Claim, The

Reviewed By Stephen Groenewegen
Posted 11/28/01 08:09:10

3 stars (Average)

Versatile English director Michael Winterbottom (Wonderland, Welcome to Sarajevo, Jude) has now tried his hand at an American western. Heís transplanted Thomas Hardyís The Mayor of Casterbridge to 1867 and the snowy mountains of the Californian High Sierras.

There are two plots in The Claim that run parallel before finally joining. Dillon (Peter Mullan) presides over the small town of Kingdom Come through a combination of wealth and tenacity, and by maintaining a firm grip on his authority. He has a mistress, Lucia (Milla Jovovich), who looks after the town saloon and brothel. Dillon is not married to anyone in Kingdom Come. We soon learn - via flashback - that he has never forgiven himself for long ago selling his wife and baby to a lonely prospector in return for the gold claim that made him rich.

Now, his abandoned wife (Nastassja Kinski) and grown daughter (Sarah Polley) have returned. They arrive with Dalglish (Wes Bentley), a young engineer from the Central Pacific Railroad. Dalglish and his team are surveying the area to decide the course of the railway line. If the tracks pass through, or near to, Kingdom Come they will attract much-needed commerce; a more distant route spells stagnation for the frontier town.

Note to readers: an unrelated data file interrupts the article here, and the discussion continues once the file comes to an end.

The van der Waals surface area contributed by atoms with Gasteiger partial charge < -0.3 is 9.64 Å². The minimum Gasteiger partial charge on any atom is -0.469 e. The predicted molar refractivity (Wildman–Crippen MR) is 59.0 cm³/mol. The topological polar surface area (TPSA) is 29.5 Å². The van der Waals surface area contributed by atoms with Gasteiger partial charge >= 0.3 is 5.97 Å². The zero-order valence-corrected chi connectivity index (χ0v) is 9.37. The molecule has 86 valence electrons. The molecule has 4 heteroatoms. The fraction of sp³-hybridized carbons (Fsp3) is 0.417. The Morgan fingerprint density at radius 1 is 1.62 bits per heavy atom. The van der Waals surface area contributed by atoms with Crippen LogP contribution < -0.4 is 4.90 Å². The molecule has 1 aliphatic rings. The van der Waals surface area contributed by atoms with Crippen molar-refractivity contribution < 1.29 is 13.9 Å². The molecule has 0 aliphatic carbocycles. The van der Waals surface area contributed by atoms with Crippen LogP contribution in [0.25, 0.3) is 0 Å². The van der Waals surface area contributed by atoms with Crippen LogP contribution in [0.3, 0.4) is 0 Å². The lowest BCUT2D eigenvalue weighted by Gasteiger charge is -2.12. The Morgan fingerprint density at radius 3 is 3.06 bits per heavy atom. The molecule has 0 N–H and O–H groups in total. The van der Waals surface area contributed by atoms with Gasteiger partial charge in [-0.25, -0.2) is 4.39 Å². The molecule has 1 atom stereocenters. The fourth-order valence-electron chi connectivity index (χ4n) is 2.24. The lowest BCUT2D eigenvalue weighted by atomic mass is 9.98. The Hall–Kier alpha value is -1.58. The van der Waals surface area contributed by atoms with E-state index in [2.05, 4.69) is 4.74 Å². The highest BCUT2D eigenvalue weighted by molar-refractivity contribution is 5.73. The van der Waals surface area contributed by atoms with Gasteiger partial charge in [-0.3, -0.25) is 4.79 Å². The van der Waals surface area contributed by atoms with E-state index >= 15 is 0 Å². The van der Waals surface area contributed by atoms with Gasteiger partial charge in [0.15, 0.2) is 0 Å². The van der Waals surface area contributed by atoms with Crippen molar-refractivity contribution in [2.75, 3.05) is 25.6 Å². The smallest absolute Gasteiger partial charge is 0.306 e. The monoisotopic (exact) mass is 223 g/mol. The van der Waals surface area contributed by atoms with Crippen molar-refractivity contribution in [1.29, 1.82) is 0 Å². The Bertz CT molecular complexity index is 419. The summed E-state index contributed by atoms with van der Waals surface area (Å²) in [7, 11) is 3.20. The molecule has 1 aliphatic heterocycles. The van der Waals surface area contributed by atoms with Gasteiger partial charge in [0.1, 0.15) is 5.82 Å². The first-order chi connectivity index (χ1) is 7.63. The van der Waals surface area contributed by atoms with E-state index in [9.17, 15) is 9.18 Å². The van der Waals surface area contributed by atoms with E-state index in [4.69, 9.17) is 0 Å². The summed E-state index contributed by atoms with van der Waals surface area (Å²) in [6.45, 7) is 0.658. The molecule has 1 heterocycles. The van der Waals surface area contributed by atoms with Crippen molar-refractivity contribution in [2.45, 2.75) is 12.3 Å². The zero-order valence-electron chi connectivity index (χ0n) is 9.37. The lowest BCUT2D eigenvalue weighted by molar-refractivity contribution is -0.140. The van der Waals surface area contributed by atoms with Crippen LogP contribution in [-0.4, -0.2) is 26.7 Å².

Unfortunately, once we know the charactersí histories, there isnít much in the way of other revelations in Frank Cottrell Boyceís screenplay. The characters donít function beyond their role in the plot; they arenít flesh and blood creations. Dillonís is the most interesting role - the man who sacrificed his family for the sake of money and ambition - and Mullan adds what layers he can. Jovovich has the advantage of the liveliest, least tortured character, and she plays it with gusto. Winterbottomís decision to employ a multiracial cast for the background characters adds authenticity.

Iím no western aficionado, but my companion reliably informed me that The Claim includes references to John Fordís My Darling Clementine and Nicholas Rayís Johnny Guitar, among likely others. Set amidst a harsh snow scape, it looks nothing like your average dusty western. Unfortunately, Winterbottom and cinematographer Alwin Kuchler keep blurring figures in the landscape out of focus, and itís distracting. But there are a couple of marvellously staged set pieces: one involves the transportation of a building, the other is the fiery climax.

I admired The Claim like a beautiful painting, but the fate of these characters was too pre-ordained to justify caring about. Michael Nyman contributes an elegiac score.

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